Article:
Government in U.S. Hacked, Feds Believe China Behind Attack
Officials in the U.S. believe this could be the largest ever breach of the computer networks of the government. China called the U.S. allegation irresponsible.
The Office for Personal Management, which carries out background checks, warned it had urged all potential victims to watch their financial statements as well as get new reports from credit agencies.
The data breach was thought to impact initially the Office for Personal Management as well as the Interior Department, but officials from the government said close to every federal government agency had been hit by the attack.
U.S. officials investigating the attack believe they will find a way to trace the attack back to the government of China. Hackers who worked for the military in China are thought to be putting together a large database of U.S. citizens, officials in intelligence told a news agency on Friday morning.
It was not clear what the database was to be used for. A spokesperson for the Chinese Embassy located in Washington objected late on Thursday to the allegation that the government of China might have been responsible for the huge cyber attack.
Cyberattacks carried out across different countries are difficult to track and therefore the real source for those types of attacks is not easy to identify.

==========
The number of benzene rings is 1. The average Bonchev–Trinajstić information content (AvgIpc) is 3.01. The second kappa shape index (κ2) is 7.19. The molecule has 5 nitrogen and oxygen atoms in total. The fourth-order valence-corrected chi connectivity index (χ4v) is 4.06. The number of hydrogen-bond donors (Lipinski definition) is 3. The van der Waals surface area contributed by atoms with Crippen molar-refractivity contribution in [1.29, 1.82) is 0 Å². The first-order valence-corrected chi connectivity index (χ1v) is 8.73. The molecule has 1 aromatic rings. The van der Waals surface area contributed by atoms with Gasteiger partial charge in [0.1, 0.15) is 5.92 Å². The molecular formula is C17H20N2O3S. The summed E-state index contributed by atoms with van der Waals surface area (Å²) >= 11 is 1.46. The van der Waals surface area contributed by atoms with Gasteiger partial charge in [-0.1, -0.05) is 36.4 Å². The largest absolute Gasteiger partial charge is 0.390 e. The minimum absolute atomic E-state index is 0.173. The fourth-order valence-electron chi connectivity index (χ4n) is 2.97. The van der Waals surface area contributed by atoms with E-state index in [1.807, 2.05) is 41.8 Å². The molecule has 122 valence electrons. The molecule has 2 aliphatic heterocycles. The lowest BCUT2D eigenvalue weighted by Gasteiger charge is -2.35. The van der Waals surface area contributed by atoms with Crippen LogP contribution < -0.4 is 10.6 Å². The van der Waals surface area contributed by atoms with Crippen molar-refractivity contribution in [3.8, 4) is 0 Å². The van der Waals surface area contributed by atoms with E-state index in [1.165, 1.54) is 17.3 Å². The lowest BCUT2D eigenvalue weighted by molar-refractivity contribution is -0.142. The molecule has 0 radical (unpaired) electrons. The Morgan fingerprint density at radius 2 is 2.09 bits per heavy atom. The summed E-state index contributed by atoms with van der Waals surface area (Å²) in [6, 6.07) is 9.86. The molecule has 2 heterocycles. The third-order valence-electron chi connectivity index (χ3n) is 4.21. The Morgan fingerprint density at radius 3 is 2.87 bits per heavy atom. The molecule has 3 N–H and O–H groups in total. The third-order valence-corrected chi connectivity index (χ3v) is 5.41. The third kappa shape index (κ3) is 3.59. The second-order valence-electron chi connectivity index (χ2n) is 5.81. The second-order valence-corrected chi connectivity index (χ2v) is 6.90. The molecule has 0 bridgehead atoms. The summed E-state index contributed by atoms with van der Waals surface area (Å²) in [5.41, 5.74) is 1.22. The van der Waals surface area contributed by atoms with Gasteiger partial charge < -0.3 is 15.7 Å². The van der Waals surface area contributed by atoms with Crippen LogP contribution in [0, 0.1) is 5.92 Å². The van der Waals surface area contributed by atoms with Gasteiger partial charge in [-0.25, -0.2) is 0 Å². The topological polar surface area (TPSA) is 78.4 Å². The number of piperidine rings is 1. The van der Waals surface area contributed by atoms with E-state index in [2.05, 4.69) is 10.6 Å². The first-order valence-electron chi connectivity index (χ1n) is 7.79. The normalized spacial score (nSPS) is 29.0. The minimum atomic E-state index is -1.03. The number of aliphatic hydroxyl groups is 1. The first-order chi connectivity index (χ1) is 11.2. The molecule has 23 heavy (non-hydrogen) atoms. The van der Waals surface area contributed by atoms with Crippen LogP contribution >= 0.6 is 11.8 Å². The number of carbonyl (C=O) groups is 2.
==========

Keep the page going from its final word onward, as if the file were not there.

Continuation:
Employees at the judicial and legislative branches and the uniformed military police were not affected.
Over 2.7 million people work in the federal executive branch. It is not clear whether this had affected them all or not.
The federal personnel office found out about the breach after it started to toughen its defense system for cybersecurity. When the malicious activity was discovered, authorities used EINSTEIN a detection system to unearth the breach last April, de the Department of Homeland Security.
In May, the same agency learned that sensitive data was compromised. The FBI is carrying out its own investigation to determine what led to the data breach.
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